At the Spirit of Utopia exhibition, I was half an hour late to meet my friend whose phone had recently broken. With no way of contacting her, I asked all of the gallery attendants if they had seen a girl with short dark curly hair. They mostly looked at me suspiciously since I also have short dark curly hair, and most of the gallery attendants are artists, probably expecting performance art trickery. Yes, they had seen me with my hair, but not my friend. I was left to enjoy the exhibition alone.
I love the concepts of Utopia and Dystopia. I love hearing other people’s visions of what their Utopias and Dystopias would be. It’s very revealing about our values, hopes, ambitions, and ideals. Utopian visions are a good starting point for working out what to do about the status quo. So, I was really looking forward to this exhibition. Unfortunately, it didn’t quite hit the spot for me. There was some interesting work, but it wasn’t utopian enough for me.
These are images of my experiment in the Sanatorium, a work by Pedro Reyes. A series of spaces and a group of ‘therapists’ implement ‘therapies‘ on the audience members. I first tried ‘Mudras’, where a ‘therapist’ got us to do some breathing exercises and make hand gestures. It was relaxing and almost felt like satire on yoga – but without quite being funny.
Then I signed up for ‘The Museum of Hypothetical Lifetimes’. A two-hour wait later, and I was shown into a room with an odd white structure on a table and an assortment of small objects. Different parts of the table represented different compartments of your life, from childhood and relationships, to ambitions for work, and ideas about how we will die. I was left for an hour to arrange the objects on the table to represent how I felt about each of these life areas.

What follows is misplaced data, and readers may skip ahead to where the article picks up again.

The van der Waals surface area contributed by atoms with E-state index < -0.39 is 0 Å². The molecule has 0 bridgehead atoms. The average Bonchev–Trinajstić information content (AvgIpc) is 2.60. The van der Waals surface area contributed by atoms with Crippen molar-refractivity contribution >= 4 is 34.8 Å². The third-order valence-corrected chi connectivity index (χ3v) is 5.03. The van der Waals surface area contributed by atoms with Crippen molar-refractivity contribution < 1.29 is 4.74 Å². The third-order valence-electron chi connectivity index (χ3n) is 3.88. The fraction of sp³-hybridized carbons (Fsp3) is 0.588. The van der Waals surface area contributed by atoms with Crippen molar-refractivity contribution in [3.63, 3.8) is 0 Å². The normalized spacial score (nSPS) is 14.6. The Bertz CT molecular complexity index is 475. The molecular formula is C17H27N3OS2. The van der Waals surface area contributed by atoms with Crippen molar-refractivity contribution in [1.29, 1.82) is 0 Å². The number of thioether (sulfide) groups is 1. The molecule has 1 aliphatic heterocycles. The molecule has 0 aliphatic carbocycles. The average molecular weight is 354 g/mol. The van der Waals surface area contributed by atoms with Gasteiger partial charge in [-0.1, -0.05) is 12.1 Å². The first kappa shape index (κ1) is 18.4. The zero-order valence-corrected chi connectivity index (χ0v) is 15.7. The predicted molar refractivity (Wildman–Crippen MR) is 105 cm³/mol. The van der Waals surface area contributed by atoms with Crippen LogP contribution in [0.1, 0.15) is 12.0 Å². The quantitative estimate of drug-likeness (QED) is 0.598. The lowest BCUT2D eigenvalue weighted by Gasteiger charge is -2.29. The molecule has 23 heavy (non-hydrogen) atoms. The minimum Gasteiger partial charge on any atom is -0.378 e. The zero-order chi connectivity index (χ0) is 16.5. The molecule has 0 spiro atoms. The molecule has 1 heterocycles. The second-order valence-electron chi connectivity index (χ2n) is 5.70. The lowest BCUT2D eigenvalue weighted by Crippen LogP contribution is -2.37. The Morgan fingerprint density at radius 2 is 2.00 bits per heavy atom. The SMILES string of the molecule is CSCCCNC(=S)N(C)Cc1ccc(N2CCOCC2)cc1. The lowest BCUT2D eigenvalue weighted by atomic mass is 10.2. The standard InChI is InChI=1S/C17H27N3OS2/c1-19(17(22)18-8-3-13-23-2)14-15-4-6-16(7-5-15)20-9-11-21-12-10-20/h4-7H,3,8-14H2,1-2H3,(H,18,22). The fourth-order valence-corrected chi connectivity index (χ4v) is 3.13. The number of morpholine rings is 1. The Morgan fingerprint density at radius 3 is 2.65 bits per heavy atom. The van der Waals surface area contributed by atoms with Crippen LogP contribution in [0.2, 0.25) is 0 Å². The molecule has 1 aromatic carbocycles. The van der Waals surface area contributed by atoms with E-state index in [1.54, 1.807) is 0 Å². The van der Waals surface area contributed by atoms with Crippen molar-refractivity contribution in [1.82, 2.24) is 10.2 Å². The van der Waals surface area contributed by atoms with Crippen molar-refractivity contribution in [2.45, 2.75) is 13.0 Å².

You know me, I really got into it, and filled up the table. These therapy rooms really worked as art – bringing experiential art to people who might not have been exposed to it before. I liked this one and it fitted into the Utopia theme.
Peter Liversidge had a great idea – to make a series of proposals to the curators, published as a book and also displayed on a wall. He then carried out these proposals. There were free posters to take away, which were reprints of some posters from the early days of the Whitechapel Gallery saying ‘Please give something towards the expenses of the Picture Show’. I have one of the 24. I believe he also proposed to give out free wine, to demolish buildings opposite the gallery.
I love the concept of proposing events and spectacles. However – it fits uncomfortably with the utopia concept. The ideas are not really utopian enough. It was as if the curators asked several artists they liked who had not done work about utopia, and asked them to make work about the concept. They simply didn’t fit in.
Another of these artists was Yto Barrada. Again, interesting work. Just, not really about utopia. Whitechapel Gallery says:
French-Moroccan artist Yto Barrada’s installation asserts individual narratives within historic structures of colonial power. Just as early twentieth century avant-garde artists deployed graphics and cinema as aesthetic activism, Barrada’s Say Don’t Say posters use terms which subversively react to bureaucratic demands. Scale-model cinemas evoke her cinema club in Rif, where the rich heritage of Arab film can be viewed and discussed.
How is this at all utopian? Maybe it’s something I’m missing, but it seems a bit tenuous. Why wasn’t every artwork a utopian vision, or at least a fragment of one?
Overall, I would say that this exhibition is worth a visit, but don’t go expecting to be stimulated about utopian concepts. If only the show had a different title.